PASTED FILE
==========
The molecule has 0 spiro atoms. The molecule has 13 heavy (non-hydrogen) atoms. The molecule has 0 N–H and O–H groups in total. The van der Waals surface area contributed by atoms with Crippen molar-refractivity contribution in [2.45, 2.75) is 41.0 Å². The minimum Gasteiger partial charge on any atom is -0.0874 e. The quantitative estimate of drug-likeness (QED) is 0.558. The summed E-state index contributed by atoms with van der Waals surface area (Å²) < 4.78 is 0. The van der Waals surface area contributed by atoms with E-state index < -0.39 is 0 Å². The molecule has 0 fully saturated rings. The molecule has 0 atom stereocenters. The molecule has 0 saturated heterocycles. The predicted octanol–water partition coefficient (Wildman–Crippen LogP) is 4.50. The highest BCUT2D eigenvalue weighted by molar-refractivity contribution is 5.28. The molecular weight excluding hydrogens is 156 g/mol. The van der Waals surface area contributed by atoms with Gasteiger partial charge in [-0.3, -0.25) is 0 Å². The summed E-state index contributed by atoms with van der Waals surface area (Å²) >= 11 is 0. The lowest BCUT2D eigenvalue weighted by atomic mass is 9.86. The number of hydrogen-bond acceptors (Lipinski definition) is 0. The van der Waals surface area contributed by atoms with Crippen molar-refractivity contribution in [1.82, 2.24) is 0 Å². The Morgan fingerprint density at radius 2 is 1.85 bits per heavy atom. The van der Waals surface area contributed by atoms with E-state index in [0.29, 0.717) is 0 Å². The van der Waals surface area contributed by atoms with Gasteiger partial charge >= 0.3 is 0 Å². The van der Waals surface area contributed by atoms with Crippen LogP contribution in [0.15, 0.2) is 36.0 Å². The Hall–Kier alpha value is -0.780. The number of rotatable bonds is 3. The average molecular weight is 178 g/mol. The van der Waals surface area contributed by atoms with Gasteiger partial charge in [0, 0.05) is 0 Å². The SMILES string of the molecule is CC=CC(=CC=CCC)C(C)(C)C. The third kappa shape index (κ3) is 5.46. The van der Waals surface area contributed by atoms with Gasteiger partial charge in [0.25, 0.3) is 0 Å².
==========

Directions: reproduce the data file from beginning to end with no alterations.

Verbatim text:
The molecule has 0 spiro atoms. The molecule has 13 heavy (non-hydrogen) atoms. The molecule has 0 N–H and O–H groups in total. The van der Waals surface area contributed by atoms with Crippen molar-refractivity contribution in [2.45, 2.75) is 41.0 Å². The minimum Gasteiger partial charge on any atom is -0.0874 e. The quantitative estimate of drug-likeness (QED) is 0.558. The summed E-state index contributed by atoms with van der Waals surface area (Å²) < 4.78 is 0. The van der Waals surface area contributed by atoms with E-state index < -0.39 is 0 Å². The molecule has 0 fully saturated rings. The molecule has 0 atom stereocenters. The molecule has 0 saturated heterocycles. The predicted octanol–water partition coefficient (Wildman–Crippen LogP) is 4.50. The highest BCUT2D eigenvalue weighted by molar-refractivity contribution is 5.28. The molecular weight excluding hydrogens is 156 g/mol. The van der Waals surface area contributed by atoms with Gasteiger partial charge in [-0.3, -0.25) is 0 Å². The summed E-state index contributed by atoms with van der Waals surface area (Å²) >= 11 is 0. The lowest BCUT2D eigenvalue weighted by atomic mass is 9.86. The number of hydrogen-bond acceptors (Lipinski definition) is 0. The van der Waals surface area contributed by atoms with Crippen molar-refractivity contribution in [1.82, 2.24) is 0 Å². The Morgan fingerprint density at radius 2 is 1.85 bits per heavy atom. The van der Waals surface area contributed by atoms with E-state index in [0.29, 0.717) is 0 Å². The van der Waals surface area contributed by atoms with Gasteiger partial charge >= 0.3 is 0 Å². The van der Waals surface area contributed by atoms with Crippen LogP contribution in [0.15, 0.2) is 36.0 Å². The Hall–Kier alpha value is -0.780. The number of rotatable bonds is 3. The average molecular weight is 178 g/mol. The van der Waals surface area contributed by atoms with Gasteiger partial charge in [0, 0.05) is 0 Å². The SMILES string of the molecule is CC=CC(=CC=CCC)C(C)(C)C. The third kappa shape index (κ3) is 5.46. The van der Waals surface area contributed by atoms with Gasteiger partial charge in [0.25, 0.3) is 0 Å².